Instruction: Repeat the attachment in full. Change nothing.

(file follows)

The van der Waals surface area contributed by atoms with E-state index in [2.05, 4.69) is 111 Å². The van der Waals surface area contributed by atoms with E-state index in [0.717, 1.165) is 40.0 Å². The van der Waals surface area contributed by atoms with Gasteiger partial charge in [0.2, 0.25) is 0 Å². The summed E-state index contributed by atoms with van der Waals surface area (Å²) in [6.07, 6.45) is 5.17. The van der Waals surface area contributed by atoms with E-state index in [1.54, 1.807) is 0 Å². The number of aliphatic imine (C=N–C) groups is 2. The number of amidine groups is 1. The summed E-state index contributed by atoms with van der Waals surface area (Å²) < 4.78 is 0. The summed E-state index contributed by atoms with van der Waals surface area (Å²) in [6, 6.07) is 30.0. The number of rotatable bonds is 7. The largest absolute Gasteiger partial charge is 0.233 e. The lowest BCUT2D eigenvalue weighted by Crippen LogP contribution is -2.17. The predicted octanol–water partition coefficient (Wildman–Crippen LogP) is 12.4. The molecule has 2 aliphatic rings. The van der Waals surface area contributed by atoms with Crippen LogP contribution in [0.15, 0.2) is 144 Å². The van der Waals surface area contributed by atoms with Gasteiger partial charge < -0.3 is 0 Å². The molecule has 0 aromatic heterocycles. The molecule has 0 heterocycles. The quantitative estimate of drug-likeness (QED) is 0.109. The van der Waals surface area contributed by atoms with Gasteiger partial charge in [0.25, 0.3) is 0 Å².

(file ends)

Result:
The van der Waals surface area contributed by atoms with E-state index in [2.05, 4.69) is 111 Å². The van der Waals surface area contributed by atoms with E-state index in [0.717, 1.165) is 40.0 Å². The van der Waals surface area contributed by atoms with Gasteiger partial charge in [0.2, 0.25) is 0 Å². The summed E-state index contributed by atoms with van der Waals surface area (Å²) in [6.07, 6.45) is 5.17. The van der Waals surface area contributed by atoms with E-state index in [1.54, 1.807) is 0 Å². The number of aliphatic imine (C=N–C) groups is 2. The number of amidine groups is 1. The summed E-state index contributed by atoms with van der Waals surface area (Å²) < 4.78 is 0. The summed E-state index contributed by atoms with van der Waals surface area (Å²) in [6, 6.07) is 30.0. The number of rotatable bonds is 7. The largest absolute Gasteiger partial charge is 0.233 e. The lowest BCUT2D eigenvalue weighted by Crippen LogP contribution is -2.17. The predicted octanol–water partition coefficient (Wildman–Crippen LogP) is 12.4. The molecule has 2 aliphatic rings. The van der Waals surface area contributed by atoms with Crippen LogP contribution in [0.15, 0.2) is 144 Å². The van der Waals surface area contributed by atoms with Gasteiger partial charge < -0.3 is 0 Å². The molecule has 0 aromatic heterocycles. The molecule has 0 heterocycles. The quantitative estimate of drug-likeness (QED) is 0.109. The van der Waals surface area contributed by atoms with Gasteiger partial charge in [0.25, 0.3) is 0 Å².